MW5 is a solid entry for the franchise, bringing the iconic series up to speed with modern times. Solid content amount of the price and enjoyable gameplay make this a hit for fans of the series.
Type: Single-Player, Online Co-Op
Developer: Piranha Games Inc.
Publisher: Sold Out
Release date: 27 May 2021
Mechwarrior 5: Mercenaries (MW5) is a first and third-person mech simulation game set far into the future. Mankind has expanded throughout the galaxy for centuries, and split into several warring factions called Houses. In this time of endless conflict and instability, mercenary outfits flourished, offering their services to the highest bidders. Players impersonate Commander Mason, that along with his teammates sets out to become a legendary mercenary.
The Good Side
1. Enormous amount of ‘Mechs, weapons and accessories.
True to the MW franchise, this game doesn’t spare one bit of the series’ huge ‘Mech variety. Dozens of different models, each with multiple variants, will be found throughout the Inner Sphere in missions, markets or as rewards. The same goes for weapons and accessories, which also come in many shapes and sizes. Something new or unusual is always waiting.
2. Immersive, well-balanced combat system.
MW5 manages to balance its combat impressively well. At no point I felt any of my ‘Mechs were overpowered, when put through a contract suited for their class and tonnage. Enemies consistently prove dangerous for the unprepared, reckless moves often are punished. High difficulty and multi-stage missions will definitely prove tough even for top-notch teams.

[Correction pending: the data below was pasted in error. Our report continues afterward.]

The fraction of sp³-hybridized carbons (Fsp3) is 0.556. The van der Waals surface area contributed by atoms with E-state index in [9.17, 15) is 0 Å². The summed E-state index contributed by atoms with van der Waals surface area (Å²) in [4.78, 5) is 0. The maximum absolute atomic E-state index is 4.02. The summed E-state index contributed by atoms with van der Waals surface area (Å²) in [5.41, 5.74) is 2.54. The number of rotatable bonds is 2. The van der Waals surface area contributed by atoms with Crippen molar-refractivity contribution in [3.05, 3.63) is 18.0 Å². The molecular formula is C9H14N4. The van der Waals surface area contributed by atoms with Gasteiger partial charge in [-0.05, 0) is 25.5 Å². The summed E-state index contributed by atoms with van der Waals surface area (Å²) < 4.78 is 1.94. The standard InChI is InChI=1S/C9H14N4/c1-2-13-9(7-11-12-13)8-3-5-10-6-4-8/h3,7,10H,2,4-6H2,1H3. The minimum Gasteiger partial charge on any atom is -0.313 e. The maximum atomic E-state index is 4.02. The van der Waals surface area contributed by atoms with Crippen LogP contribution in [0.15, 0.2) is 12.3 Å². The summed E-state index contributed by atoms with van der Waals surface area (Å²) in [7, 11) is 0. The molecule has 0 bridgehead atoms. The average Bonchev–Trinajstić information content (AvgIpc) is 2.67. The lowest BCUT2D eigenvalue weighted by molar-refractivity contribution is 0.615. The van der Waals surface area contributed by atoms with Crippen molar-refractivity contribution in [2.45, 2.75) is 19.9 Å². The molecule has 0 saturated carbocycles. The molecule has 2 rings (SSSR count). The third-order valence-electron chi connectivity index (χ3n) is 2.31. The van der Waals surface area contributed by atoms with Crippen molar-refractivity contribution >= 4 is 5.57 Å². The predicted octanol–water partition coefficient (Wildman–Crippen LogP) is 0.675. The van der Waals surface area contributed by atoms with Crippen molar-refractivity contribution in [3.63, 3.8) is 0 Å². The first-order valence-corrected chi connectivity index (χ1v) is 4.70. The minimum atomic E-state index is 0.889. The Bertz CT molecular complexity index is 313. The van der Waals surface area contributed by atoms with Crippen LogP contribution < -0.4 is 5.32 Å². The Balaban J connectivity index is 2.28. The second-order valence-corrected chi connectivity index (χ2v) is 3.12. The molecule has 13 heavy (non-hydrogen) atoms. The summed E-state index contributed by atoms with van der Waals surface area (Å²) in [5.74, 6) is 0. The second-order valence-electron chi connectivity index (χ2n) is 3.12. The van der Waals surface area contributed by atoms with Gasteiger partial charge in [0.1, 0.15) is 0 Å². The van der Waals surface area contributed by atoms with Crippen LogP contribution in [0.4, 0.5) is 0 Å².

3. Solid ‘Mech customization depth.
From the individual armor thickness of each part, to the paint color pattern, passing through weapons systems, firing groups, accessories and cooling, each ‘Mech can be outfitted exactly as players desire, to build a machine that suits their playstyle, or complements it in the hands of fellow teammates. The aforementioned variety of gear and models opens up for endless customization possibilities for each robot.
4. Satisfying progression.
Each quest-line or single contract comes with the chance of encountering new ‘Mechs, unit types and weapons not seen before. Thanks to the salvage system, which allows gathering fallen enemy ‘Mechs to then repair and use, or eventually sell, progression feels compelling, as something new which can significantly improve one’s Lance may just be around the corner.
The Bad Side
1. Inconsistent teammate AI quality.
Sometimes, teammates will do just fine on their own – some other times, they won’t. Allied AI needs to be constantly babysit with an already restrictive array of available commands (move, attack, hold fire, follow). It goes as far as allies simply not shooting an enemy in range, or going full “suicidal” into a barrage of bullets without any strategy. Also, them getting stuck because of path-finding failures is not uncommon.
2. Lackluster co-op features.
Co-op is butchered. Players who join someone else’s game cannot bring their own ‘Mechs, can’t decide the layout of the ‘Mech they are going to use, and have no saying in decisions about the mission, salvage credits or loadout. They simply act as human teammates when it’s mission time, but otherwise can’t do much else. Any progression in co-op (money, XP, etc) is only retained by the Host, with clients left dry.